The glorious, storied semiconductor industry has many more moves to play. But for the foreseeable future yesterday’s news about the new Broadcom reminds us that everyone is playing one big game of consolidation.
In that game there is one last really big move. A combination of Intel and Qualcomm could be the last of the big time mergers in semiconductors. There will no doubt be lots more combinations, but none as large or significant.
The Intel/Qualcomm merger makes sense for a number of reasons. Intel owns computing from the data center down to the notebook but has been unable to establish a position in smartphones. Qualcomm owns the smartphone space but has no real prospects in today’s other huge growth market, cloud computing.
The merged company would be a leader in computing from head to toe. Intel could scrap its loss-making efforts to drive the x86 into mobile and IoT and Qualcomm could end or at least scale back its efforts to design ARM-based server SoCs, which have a very small market for the foreseeable future.
Intel could also rationalize its Wi-Fi group, merging its products into the Qualcomm Atheros line up. The merger of the Intel (former Infineon) and Qualcomm LTE products might be trickier but should also result in a net savings.
Incidentally, the two companies would have synergy in a range of embedded markets such as comms that are consolidating around the x86 and ARM. The Intel/Qualcomm deal would be a nightmare for AMD, which is trying to stake out this position now.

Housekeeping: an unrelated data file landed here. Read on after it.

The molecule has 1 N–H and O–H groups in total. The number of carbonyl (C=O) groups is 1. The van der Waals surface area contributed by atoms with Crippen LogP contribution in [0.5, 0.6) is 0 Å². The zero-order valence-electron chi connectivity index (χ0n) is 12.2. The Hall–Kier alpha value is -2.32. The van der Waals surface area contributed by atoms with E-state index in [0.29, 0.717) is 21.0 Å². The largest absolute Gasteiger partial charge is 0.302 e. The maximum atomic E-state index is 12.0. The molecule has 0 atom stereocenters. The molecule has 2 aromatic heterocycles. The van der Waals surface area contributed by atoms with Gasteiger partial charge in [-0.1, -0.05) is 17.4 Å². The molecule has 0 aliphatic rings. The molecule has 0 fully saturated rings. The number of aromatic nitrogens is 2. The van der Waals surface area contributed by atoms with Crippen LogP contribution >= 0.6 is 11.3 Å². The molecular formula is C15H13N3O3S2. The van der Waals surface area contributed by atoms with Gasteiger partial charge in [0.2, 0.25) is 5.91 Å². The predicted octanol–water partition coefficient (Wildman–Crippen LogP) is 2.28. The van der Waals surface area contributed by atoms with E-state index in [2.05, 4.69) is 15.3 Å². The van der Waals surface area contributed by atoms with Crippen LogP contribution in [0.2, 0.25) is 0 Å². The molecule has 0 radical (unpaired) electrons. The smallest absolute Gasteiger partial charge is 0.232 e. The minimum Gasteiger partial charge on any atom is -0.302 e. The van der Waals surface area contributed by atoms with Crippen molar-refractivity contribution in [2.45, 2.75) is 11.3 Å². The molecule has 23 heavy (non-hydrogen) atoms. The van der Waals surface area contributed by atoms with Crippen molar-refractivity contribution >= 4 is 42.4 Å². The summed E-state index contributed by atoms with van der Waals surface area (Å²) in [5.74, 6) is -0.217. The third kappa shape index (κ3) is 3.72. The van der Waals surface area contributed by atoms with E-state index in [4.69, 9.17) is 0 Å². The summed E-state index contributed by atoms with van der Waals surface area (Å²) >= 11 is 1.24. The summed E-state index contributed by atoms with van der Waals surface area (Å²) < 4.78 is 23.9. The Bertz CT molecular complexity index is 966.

Finally, the merger would help Intel pay for and cement its position as the world’s biggest maker of chips. The Qualcomm business would help Intel fill its existing fabs and pay for expanded versions of fabs for the 10, 7 and 5nm nodes. In this way, the merger would deal a blow to Intel’s fab rivals, primarily Samsung and TSMC.
Sure there are plenty of reasons why this mega-merger may not happen.
It would take an amazing amount of creative financing. The company cultures are not well aligned, to put it politely. The merger would face an incredible amount of regulatory scrutiny given Intel's thick antitrust files in Europe, Korea and the the U.S. And there’s the China problem.
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